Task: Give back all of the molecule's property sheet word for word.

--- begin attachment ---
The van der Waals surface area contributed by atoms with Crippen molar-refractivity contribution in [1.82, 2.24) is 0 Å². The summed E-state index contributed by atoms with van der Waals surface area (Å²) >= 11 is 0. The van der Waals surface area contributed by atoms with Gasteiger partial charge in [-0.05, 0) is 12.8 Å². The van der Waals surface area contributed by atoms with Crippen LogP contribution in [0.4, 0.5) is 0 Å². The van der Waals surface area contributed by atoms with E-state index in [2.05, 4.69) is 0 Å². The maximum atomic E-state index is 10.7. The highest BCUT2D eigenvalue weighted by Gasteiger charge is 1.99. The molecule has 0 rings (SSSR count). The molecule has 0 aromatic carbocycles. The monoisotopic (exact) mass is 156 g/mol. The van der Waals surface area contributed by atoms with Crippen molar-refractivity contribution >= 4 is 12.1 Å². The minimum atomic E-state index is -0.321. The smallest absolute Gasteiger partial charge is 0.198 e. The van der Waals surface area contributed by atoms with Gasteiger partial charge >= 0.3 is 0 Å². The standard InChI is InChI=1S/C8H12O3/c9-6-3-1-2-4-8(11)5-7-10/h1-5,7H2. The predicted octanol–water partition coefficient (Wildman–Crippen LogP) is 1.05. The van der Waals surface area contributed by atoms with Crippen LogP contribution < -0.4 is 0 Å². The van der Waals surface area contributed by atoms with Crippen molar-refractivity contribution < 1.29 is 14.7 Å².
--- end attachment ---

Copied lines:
The van der Waals surface area contributed by atoms with Crippen molar-refractivity contribution in [1.82, 2.24) is 0 Å². The summed E-state index contributed by atoms with van der Waals surface area (Å²) >= 11 is 0. The van der Waals surface area contributed by atoms with Gasteiger partial charge in [-0.05, 0) is 12.8 Å². The van der Waals surface area contributed by atoms with Crippen LogP contribution in [0.4, 0.5) is 0 Å². The van der Waals surface area contributed by atoms with E-state index in [2.05, 4.69) is 0 Å². The maximum atomic E-state index is 10.7. The highest BCUT2D eigenvalue weighted by Gasteiger charge is 1.99. The molecule has 0 rings (SSSR count). The molecule has 0 aromatic carbocycles. The monoisotopic (exact) mass is 156 g/mol. The van der Waals surface area contributed by atoms with Crippen molar-refractivity contribution >= 4 is 12.1 Å². The minimum atomic E-state index is -0.321. The smallest absolute Gasteiger partial charge is 0.198 e. The van der Waals surface area contributed by atoms with Gasteiger partial charge >= 0.3 is 0 Å². The standard InChI is InChI=1S/C8H12O3/c9-6-3-1-2-4-8(11)5-7-10/h1-5,7H2. The predicted octanol–water partition coefficient (Wildman–Crippen LogP) is 1.05. The van der Waals surface area contributed by atoms with Crippen LogP contribution < -0.4 is 0 Å². The van der Waals surface area contributed by atoms with Crippen molar-refractivity contribution < 1.29 is 14.7 Å².